Good concept, bad practices, claim Robinson re city high-rise boom | Loop Jamaica

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Member of Parliament for St Andrew South Eastern, Julian Robinson, wants the relevant authorities to heed the concerns of his constituents regarding the proliferation of high-rise apartment complexes in their neighbourhoods.

Robinson, who raised the issue during his recent contribution to the State of the Constituency Debate in the House of Representatives, pointed to the significant increase in the number of new residential and commercial developments in the Corporate Area over the past three to four years.

He cited the number of developments particularly in sections of New Kingston, Seymour Lands and the ‘Golden Triangle’, which all fall within his constituency.

“Single-family dwelling homes are being demolished to give rise to multi-storey townhouse and apartment complexes. These developments have been good for the economy, as they have driven the boom in the construction industry, which remained resilient even during the COVID-19 downturn.

“However, for residents who live in these communities, these developments raise a number of issues,” said Robinson.

Among the issues he identified are:

1. Developments often take place with no notice or consultations with neighbours, particularly where there is an approval for a change in the zoning from residential to commercial. In many cases there have been violations of zoning rules.

2. Developers often ignore the guidelines and requirements of state agencies with impunity – increasing densities and the number of rooms, building more floors than agreed, and ignoring the need for privacy for neighbours.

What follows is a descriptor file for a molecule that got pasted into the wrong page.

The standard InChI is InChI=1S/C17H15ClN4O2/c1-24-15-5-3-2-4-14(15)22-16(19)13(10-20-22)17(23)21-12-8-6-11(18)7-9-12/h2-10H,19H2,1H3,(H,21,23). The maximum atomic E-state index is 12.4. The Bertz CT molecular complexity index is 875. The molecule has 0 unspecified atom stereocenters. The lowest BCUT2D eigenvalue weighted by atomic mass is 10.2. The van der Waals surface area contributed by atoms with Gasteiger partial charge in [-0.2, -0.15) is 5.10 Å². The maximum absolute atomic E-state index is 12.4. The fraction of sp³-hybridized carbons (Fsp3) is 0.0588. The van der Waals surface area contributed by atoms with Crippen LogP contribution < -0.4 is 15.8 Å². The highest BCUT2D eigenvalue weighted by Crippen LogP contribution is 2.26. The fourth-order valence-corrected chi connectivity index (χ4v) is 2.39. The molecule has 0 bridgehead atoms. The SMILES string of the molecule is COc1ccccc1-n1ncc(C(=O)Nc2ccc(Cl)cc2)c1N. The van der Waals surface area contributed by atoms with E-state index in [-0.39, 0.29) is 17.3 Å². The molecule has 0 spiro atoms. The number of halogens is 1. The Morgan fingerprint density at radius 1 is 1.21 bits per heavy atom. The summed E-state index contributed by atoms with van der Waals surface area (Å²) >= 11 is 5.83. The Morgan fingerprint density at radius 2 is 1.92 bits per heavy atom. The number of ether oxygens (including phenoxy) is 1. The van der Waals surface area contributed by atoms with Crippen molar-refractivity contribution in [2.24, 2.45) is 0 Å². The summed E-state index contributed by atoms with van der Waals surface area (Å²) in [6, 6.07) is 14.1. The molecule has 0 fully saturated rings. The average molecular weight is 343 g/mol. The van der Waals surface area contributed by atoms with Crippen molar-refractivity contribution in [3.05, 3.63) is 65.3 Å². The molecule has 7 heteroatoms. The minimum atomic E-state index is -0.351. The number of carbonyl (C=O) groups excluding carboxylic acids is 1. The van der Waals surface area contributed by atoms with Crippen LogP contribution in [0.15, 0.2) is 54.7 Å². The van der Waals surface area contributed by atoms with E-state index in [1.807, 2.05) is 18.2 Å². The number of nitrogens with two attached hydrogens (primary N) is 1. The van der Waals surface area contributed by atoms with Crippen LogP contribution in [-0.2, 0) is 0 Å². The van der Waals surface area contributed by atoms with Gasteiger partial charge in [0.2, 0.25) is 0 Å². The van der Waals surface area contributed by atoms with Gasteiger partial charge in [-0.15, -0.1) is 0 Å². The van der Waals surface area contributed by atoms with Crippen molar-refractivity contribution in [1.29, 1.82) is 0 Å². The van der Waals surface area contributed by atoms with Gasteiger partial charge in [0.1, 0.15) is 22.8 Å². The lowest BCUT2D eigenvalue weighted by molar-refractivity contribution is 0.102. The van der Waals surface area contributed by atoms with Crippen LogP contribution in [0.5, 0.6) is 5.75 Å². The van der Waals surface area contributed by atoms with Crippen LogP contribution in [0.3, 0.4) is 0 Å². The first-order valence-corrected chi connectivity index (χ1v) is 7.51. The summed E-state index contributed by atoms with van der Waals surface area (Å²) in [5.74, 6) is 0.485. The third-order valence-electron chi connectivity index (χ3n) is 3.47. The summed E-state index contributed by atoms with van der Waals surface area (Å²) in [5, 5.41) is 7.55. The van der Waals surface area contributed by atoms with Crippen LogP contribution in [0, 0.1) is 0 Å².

3. Public infrastructure such as roads are often damaged during construction, and are not returned to their original conditions.

4. Inadequate water and sewage infrastructure to deal with the increased density of habitable rooms.

“Residents are, more often than not, powerless to halt these breaches. State agencies are slow to respond, if they even do, and in most cases, residents have to resort to expensive litigation at their personal cost to seek redress,” said Robinson.

He added that residents are also fearful of speaking out against these breaches, as they feel they are up against powerful, vested interests.

“To be very clear, I support development and the right of private interests to make investments in pursuit of a return. However, the way it is currently being done infringes the rights of homeowners in these communities, changes the character of neighbourhoods, and violates privacy rights. No matter how important the economic value of these investments, we cannot continue to operate like it’s the wild, wild west,” argued Robinson.

According to him, the state agencies charged with the responsibility of holding developers accountable are simply failing residents in these communities.

“Something must be done urgently to ensure there is adequate and appropriate balance, and that the rights of residents are respected,” he stated.

Robinson told the House that he has over the past six months, participated in meetings with residents from a number of citizens’ associations and community groups on these issues.

“These groups have written to the chairman of Parliament’s Infrastructure and Physical Development Committee seeking an opportunity to appear before the committee to outline their concerns. I will continue to support residents in their pursuit of orderly, well-regulated and consultative developments, and I urge the chairman to grant these residents the opportunity to be heard, and to give attention to their concerns,” he said.